Another bizarre submission that was made on behalf of the Bihar government was that since Mumbai police did not register a FIR, the action taken by the Patna police was legally justified. Over the years, we have seen that a State registers a “zero” FIR and transfers it to the State having jurisdiction, which then investigates. Thereafter, the complainant has legal remedies if he is not satisfied by the investigation undertaken by the State to which the “zero” FIR was transferred. He can file a representation to the senior police officials and if still aggrieved can file an application under section 156(3) of the CrPC for the court monitoring investigation or even a writ petition in the High Court of that State. But this case saw deviations from the prescribed procedure from the very inception. One, during the pendency of inquiry under section 174 CrPC by Mumbai police, instead of filing a complaint with the Mumbai police, the complainant chose to file it in Patna (his place of residence) and sought registration of a FIR. Two, a FIR was duly registered, apparently after concern is expressed by the Chief Minister Office. Three, the usual procedure of registering a ‘zero’ FIR or forwarding the complaint to Mumbai was given a go-by. Four, the FIR was then transferred to CBI on approval by the Bihar governor in terms of section 6 of the DSPE Act. In addition to this sequence of events, on one hand the State of Bihar made allegations against the State of Maharashtra of inaction and intentional botched up investigation to protect the culprits and even demanded resignation of Maharashtra Chief Minister while on the other hand, the State of Maharashtra hit back at Bihar government claiming that Mumbai gave Sushant prosperity while Bihar did not stand by him during his struggle and that when one State is investigating the matter another State ought not to interfere or commence parallel investigation. The manner in which the events took place, it not only gave the case a political overtone and created an obvious clash between the two State governments but it also laid down the foundation for the Supreme Court to make an exception whereby it transferred the investigation to CBI on the ground that there is a conflict between the two State governments on who amongst the two is competent to investigate the case. Another question that one may think – was such a conflict between the two States intentionally created to carve out an exception to meet the standard of law that transfer of investigation can be done only in rare and exceptional cases. Bihar also came under scanner for staging its involvement to politically exploit the case ahead of State elections. Whatever the case may be, the very fact that the incident occurred in Mumbai, the registration of FIR by Patna police on the basis that the alleged misappropriation of money was to be accounted for in Patna appeared to be an act done under political clout. In usual business, in such a case, the police complaint would have resulted either into a “zero” FIR by the Patna police or the Patna police would have simply forwarded the complaint to Mumbai police for registration and investigation. However, the dramatic twists and turns that were witnessed in this case right from the registration of FIR no. 241/2020, to forced quarantine of senior Patna IPS officer, to transfer of investigation to CBI by Bihar Governor, to transfer of the entire case to CBI by Supreme Court, it may well set the tone where the complainants may choose to file complaints in the place of their residence by adding section 406 IPC (criminal breach of trust) and including an averment in the complaint that the misappropriated money was to be accounted for within their jurisdiction. Such a practice, can seriously impair the federal structure and attract unnecessary delay in justice delivery system. The impact of the observations passed by the Supreme Court in Rhea Chakraborty v State of Bihar & Ors. relating to the jurisdictional issue in cases of misappropriation of money may see extensive ramifications in the times to come.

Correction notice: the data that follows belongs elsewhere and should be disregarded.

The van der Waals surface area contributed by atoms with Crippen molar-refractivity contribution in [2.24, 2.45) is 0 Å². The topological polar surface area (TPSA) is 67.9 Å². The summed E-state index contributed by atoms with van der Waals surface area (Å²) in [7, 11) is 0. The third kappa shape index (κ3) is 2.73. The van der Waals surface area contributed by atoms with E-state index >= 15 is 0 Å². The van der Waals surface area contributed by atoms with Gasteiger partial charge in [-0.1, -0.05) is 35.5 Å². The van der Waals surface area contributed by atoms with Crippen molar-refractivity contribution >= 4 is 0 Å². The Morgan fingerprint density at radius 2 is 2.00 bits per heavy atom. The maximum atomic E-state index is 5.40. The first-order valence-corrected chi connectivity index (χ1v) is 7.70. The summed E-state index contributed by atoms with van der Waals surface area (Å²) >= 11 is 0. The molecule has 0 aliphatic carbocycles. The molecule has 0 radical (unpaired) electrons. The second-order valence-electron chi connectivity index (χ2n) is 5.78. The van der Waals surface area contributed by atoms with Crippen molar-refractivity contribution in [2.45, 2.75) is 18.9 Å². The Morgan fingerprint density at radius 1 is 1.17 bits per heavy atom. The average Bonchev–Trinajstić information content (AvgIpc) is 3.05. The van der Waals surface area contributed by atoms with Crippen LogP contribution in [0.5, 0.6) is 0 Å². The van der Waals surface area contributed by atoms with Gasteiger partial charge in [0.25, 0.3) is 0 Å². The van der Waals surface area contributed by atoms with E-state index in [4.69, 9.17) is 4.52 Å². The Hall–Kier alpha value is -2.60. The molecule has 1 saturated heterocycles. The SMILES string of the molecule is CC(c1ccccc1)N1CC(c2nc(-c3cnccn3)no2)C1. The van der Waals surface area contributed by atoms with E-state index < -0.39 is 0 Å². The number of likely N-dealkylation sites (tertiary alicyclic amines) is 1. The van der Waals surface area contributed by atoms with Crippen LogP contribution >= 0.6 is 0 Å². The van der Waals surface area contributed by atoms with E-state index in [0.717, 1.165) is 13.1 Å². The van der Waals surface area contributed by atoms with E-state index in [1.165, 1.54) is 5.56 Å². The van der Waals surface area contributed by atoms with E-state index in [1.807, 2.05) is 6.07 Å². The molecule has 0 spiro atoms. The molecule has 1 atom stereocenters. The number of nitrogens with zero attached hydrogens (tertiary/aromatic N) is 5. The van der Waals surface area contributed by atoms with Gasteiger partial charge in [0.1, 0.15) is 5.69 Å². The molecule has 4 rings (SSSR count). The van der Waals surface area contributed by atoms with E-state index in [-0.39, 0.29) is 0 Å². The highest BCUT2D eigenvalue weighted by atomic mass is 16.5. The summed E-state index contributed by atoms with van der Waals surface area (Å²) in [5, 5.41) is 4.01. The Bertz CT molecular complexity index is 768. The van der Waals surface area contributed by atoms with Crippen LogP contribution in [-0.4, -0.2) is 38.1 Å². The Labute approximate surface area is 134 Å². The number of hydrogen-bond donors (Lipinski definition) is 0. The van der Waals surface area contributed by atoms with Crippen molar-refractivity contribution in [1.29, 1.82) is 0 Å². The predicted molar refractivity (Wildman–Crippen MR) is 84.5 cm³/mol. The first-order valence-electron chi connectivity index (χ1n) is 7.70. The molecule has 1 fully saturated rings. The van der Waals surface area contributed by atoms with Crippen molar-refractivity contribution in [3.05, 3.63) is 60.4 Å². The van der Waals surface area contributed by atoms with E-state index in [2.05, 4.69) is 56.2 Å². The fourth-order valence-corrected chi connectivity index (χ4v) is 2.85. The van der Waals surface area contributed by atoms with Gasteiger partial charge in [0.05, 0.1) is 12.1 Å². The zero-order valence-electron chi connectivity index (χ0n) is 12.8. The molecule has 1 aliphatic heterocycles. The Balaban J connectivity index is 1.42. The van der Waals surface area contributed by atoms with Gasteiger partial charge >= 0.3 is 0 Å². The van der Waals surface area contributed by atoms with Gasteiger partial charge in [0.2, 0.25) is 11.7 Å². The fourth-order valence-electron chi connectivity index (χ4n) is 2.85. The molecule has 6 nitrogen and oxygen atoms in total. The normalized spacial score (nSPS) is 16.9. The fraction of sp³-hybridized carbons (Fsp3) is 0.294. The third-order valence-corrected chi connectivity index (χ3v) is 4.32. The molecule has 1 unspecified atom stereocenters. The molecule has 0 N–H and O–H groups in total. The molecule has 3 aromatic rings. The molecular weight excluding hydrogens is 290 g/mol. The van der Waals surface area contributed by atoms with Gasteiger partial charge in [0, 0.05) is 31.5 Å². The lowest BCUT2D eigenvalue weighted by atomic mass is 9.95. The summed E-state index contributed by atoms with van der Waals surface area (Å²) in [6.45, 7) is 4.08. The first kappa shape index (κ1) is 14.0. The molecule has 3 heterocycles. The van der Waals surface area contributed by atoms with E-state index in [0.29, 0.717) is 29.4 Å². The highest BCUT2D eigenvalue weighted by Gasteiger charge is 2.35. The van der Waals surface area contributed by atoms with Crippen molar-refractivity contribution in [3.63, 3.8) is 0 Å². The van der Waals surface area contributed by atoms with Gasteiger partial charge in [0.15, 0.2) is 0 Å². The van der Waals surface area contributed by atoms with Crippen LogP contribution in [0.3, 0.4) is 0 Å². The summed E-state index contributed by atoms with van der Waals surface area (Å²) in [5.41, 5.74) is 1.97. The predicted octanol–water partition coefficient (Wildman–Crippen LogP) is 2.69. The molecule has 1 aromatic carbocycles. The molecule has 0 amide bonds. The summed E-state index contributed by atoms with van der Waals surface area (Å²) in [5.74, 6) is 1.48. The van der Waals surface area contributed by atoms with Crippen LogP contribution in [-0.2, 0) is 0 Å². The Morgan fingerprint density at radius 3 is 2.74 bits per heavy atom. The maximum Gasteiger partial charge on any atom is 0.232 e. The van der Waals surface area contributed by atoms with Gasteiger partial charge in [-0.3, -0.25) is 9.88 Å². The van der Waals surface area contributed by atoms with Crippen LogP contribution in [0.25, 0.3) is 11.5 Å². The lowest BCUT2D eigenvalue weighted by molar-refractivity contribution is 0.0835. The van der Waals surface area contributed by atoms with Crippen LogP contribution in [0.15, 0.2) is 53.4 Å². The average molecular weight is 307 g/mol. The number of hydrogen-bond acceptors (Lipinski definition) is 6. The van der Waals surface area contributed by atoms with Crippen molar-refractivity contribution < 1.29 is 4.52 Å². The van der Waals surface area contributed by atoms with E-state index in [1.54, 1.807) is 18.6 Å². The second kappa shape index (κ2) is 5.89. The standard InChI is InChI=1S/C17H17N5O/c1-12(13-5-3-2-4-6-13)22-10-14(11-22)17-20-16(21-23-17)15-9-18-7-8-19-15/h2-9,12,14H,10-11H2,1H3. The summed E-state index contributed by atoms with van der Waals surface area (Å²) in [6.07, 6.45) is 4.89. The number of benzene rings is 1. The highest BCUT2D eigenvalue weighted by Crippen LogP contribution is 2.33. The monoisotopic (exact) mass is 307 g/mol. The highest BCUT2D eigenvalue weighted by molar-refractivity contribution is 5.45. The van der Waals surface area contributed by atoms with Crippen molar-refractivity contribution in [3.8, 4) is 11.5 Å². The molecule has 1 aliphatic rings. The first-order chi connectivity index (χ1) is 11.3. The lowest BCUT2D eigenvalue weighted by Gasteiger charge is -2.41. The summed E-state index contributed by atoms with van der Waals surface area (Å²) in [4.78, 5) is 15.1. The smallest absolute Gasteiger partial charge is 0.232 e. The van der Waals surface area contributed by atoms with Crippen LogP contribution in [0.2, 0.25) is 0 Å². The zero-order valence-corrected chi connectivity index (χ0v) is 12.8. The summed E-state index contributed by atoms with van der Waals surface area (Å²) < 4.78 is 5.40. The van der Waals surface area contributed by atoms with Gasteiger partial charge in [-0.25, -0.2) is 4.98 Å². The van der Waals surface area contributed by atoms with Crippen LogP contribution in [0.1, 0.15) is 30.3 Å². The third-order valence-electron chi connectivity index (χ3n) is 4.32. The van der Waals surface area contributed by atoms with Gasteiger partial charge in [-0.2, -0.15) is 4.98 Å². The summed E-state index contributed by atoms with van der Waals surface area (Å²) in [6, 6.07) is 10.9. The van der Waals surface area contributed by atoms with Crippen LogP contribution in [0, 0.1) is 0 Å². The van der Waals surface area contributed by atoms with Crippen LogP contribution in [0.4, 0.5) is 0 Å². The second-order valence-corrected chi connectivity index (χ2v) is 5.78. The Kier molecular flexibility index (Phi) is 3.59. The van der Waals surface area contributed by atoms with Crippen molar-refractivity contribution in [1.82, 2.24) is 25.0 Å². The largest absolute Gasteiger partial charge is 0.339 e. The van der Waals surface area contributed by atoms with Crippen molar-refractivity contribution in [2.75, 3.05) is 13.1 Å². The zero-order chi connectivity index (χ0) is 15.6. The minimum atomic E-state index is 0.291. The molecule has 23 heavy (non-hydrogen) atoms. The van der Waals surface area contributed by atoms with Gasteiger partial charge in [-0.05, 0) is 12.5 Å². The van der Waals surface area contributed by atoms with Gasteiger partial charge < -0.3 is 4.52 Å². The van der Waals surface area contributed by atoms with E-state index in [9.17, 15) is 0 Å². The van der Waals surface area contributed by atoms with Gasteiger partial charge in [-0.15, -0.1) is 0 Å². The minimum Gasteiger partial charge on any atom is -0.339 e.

Adv. Rohan Garg is Partner, Fox Mondal & Co. He is a LL.M (Utrecht University) D-1926/2005